Kerker, Bonnie D. and Leventhal, John M. and Schlesinger, Mark and Horwitz, Sarah M.
Objective: To determine whether providers’ medical history-taking of substance use varies with their patients’ race or ethnicity. Design/Setting/Participants: The medical records of 1083 low-income women who delivered at an urban teaching hospital over a 12-month period were reviewed and data were abstracted. The frequency with which the presence or absence of substance use was documented was compared among Black, Hispanic, and White women. Multivariate models predicting documentation of data on substance use were also built. Results: Information on substance use was more often documented in the medical records of Black and Hispanic women than in those of White women. For example, 74% of Black women, 78% of Hispanic women, and 60% of White women had data on cocaine use documented in their medical records (P5 .0001). Multivariate analyses found that, after controlling for other factors, Black (odds ratio [OR] 4.1) and Hispanic (OR 5.3) non-clinic patients were more likely than White non-clinic patients to have documented data on substance use history in their medical records. No racial/ ethnic disparities were found among clinic patients. Among White women, clinic patients were more likely than non-clinic patients to have documented data on substance use. Among other races and ethnicities, no disparities were found between places of care. Conclusions: The differential collection of information on women’s medical histories may be influenced by organizational factors and/or provider factors. The standard implementation of history-taking protocols would reduce the influence of institutional and personal biases on the care provided to pregnant women and enable all patients to receive appropriate referrals to treatment.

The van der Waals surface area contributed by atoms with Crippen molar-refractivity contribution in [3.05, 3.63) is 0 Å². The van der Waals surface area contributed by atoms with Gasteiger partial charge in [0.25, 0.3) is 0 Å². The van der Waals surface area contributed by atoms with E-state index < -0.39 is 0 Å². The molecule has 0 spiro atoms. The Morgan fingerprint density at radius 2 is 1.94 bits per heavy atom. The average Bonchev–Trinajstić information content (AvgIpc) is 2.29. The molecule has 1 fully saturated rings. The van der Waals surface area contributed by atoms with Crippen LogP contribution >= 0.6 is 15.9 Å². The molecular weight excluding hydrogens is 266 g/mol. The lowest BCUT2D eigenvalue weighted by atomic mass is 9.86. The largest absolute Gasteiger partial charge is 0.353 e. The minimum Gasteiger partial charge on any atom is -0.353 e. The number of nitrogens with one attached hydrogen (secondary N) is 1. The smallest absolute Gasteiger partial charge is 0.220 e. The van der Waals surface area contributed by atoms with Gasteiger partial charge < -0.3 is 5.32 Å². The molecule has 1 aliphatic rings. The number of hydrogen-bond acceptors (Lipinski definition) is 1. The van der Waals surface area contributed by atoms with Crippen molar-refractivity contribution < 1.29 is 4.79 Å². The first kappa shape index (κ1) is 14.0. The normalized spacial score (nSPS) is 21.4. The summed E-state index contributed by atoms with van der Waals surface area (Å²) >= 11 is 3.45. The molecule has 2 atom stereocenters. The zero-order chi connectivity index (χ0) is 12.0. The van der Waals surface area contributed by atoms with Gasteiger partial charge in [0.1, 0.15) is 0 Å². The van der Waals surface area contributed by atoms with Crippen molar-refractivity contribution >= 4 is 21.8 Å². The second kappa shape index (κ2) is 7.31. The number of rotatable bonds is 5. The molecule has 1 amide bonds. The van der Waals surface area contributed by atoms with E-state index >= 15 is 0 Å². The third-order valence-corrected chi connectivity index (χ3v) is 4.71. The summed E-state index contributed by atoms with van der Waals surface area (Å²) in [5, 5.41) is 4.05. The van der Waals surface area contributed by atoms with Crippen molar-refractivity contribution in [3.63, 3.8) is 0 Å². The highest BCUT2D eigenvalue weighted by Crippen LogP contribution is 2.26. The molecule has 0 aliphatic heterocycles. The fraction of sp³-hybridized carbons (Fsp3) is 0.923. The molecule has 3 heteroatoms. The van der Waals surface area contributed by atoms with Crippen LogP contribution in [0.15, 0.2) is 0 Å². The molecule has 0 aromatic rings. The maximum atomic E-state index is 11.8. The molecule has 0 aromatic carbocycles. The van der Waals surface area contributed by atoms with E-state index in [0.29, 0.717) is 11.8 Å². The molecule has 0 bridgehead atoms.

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|Uncontrolled Keywords:||Medical History Taking; Pregnancy; Racial Disparity; Substance Abuse Detection|
|Subjects:||Health > Disparities|
Health > Prenatal & Pediatric Health
Health > Public Health > Health Risk Factors > Illegal Drug Use
|Depositing User:||Users 141 not found.|
|Date Deposited:||11 Dec 2008|
|Last Modified:||28 May 2011 12:55|
|Link to this item (URI):||http://health-equity.pitt.edu/id/eprint/1237|
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